IriusRisk, a threat modeling platform, today announced that it has raised $29 million in Series B funding led by Paladin Capital Group with participation from BrightPixel Capital, SwanLab Venture Factory, 360 Capital and Inveready. CEO Stephen de Vries told TechCrunch that the proceeds will be used to grow Iris Risk’s US and Europe, Middle East and Africa sales and marketing teams, bringing the company’s total revenue to $40 million.
De Vries, who previously worked as a chief security consultant at cybersecurity firms Corsair, KPMG and ISS, said he realized companies were wasting resources on security testing software developers didn’t design with security in mind. If developers can use threat modeling to understand the security flaws in their designs — that is, identify the types of threats that can cause damage to software — it will reduce the bottleneck caused by security reviews, de Vries theorizes.
Indeed, threat modeling is not seen as top of mind in many organizations. In a Gulfdale Consulting survey conducted last year by cybersecurity vendor Security Compass, fewer than 10% of developers reported that threat modeling was performed on 90% or more of the applications they worked on in their organization. Only 25% said their organizations performed risk modeling in the early stages of software development, such as requirements gathering and design, before moving on to development.
“Threat modeling is now established as an essential activity for secure software development,” said De Vries — citing threat modeling as the “recommended minimum” in President Joe Biden’s recent executive order for securing application code. “Because threat modeling as an activity is still relatively new, there is a need for organizations to share strategies, tips and tricks for what works — and what doesn’t — when launching a risk modeling program.”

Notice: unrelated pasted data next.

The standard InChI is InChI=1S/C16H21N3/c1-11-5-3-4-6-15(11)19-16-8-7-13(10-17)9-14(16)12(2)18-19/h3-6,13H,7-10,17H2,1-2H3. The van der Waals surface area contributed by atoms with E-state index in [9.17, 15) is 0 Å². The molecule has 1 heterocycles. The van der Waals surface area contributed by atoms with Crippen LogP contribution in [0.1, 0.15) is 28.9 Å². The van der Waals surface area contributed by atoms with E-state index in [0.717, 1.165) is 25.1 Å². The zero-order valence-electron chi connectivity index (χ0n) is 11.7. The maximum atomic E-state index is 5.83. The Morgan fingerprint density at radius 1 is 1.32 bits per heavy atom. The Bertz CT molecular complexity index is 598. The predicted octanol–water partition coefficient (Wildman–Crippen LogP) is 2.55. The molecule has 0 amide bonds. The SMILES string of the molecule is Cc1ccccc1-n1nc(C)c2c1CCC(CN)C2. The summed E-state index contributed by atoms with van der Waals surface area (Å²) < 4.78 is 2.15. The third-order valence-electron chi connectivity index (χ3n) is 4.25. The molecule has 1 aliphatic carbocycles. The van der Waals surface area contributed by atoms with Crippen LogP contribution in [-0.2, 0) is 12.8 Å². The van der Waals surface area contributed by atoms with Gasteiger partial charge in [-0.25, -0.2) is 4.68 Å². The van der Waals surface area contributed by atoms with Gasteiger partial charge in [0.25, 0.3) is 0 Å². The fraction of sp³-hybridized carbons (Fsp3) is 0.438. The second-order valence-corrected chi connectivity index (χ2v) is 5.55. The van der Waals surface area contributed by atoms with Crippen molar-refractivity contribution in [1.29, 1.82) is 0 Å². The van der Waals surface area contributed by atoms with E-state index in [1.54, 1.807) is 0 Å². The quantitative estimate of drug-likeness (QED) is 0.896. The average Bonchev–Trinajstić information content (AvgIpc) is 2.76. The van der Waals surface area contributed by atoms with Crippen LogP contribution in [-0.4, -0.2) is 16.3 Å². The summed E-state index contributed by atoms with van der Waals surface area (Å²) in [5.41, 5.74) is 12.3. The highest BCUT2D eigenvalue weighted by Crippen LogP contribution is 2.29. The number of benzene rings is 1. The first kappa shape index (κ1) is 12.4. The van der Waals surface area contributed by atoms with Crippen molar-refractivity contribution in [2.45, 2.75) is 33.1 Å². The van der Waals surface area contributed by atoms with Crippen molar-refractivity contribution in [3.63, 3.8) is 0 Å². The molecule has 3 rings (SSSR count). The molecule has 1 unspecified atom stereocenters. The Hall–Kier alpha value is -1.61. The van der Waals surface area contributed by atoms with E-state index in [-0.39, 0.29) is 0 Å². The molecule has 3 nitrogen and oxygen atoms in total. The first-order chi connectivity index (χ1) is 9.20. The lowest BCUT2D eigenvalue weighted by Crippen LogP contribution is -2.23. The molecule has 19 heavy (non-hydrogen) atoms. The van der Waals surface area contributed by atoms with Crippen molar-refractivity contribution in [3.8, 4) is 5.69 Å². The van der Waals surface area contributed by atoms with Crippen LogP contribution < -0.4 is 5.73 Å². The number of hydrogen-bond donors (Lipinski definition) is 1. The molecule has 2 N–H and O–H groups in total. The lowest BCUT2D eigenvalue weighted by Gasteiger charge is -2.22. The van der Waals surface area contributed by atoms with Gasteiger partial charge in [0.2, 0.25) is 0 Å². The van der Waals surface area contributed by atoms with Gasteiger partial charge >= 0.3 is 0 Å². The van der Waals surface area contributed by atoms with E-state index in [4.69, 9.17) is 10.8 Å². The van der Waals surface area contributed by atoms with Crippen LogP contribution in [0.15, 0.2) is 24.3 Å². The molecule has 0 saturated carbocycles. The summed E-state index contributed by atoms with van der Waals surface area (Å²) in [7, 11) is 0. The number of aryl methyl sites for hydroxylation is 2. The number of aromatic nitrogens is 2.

IriusRisk uses a rules engine to “weight” client-side and cloud-hosted codebases, to map out threats based on patterns. Users of platforms such as Amazon Web Services (AWS) CloudFormation, HashiCorp Terraform, and Microsoft Visio can tap IriusRisk to import code and automatically generate the diagram and threat model.
IriusRisk also offers an analytics module with reports and logs, which can be used by data analysts and scientists to interpret risk data within their organization. To increase the quality and accuracy of this data, customers can add components of the IriusRisks pattern detection library specific to their industry or organization, including AWS, Google Cloud, Azure and industrial control systems.
“IriusRisk enables technical decision-makers to bake in security from the very beginning of the software development lifecycle, which can easily be converted into an implementation that can be consistently implemented across an organization’s product portfolio and creates security by design scale.” Vries said. “Organizations benefit from IriusRisk’s extensive security standards library, which includes libraries for known entities, comprehensive security standards, and compliance libraries that help teams build secure software first and automatically address regulatory requirements.”
When asked about competition, de Vries admitted that startups like Spectral follow a similar approach to IriusRisk in some respects. But he insists the company’s biggest competitors are behind the curve, doing manual threat modeling “with whiteboards and maybe simple tools.”
“We’re focused on solving the problem of doing threat modeling consistently and at scale with minimal developer friction. We often talk to organizations … from the security team and out to the engineering teams looking to develop their approach,” added de Vries. “We’re making a big investment in the broader threat modeling community.” “
IriusRisk claims to have more than quadrupled its partner base by 2021 and grown its free offering, IriusRisk Community Edition, by 120% from active users (over 5,400). Last year, more than 4,000 projects entered the free platform. When de Vries-Iris Risk launches a new open risk model format, planned in November, it expects the number to grow, which will allow a better interaction between the risk modeling tool and the existing architecture. Safety equipment.
“Our customers include six of the 30 global systemically important banks and nine Fortune 100 companies… Government organizations are using the tool as well as digital forensics companies that support military end users,” said de Vries. “It’s very common for application security or cybersecurity teams to adopt our software and release it to the broader engineering organization to leverage risk modeling capabilities themselves… We’ve grown annual recurring revenue over 106% year-over-year for the past two years and are currently on a 120% year-over-year growth rate.” .
IriusRisk has 137 employees today and plans to increase its headcount to 160 by the end of the year.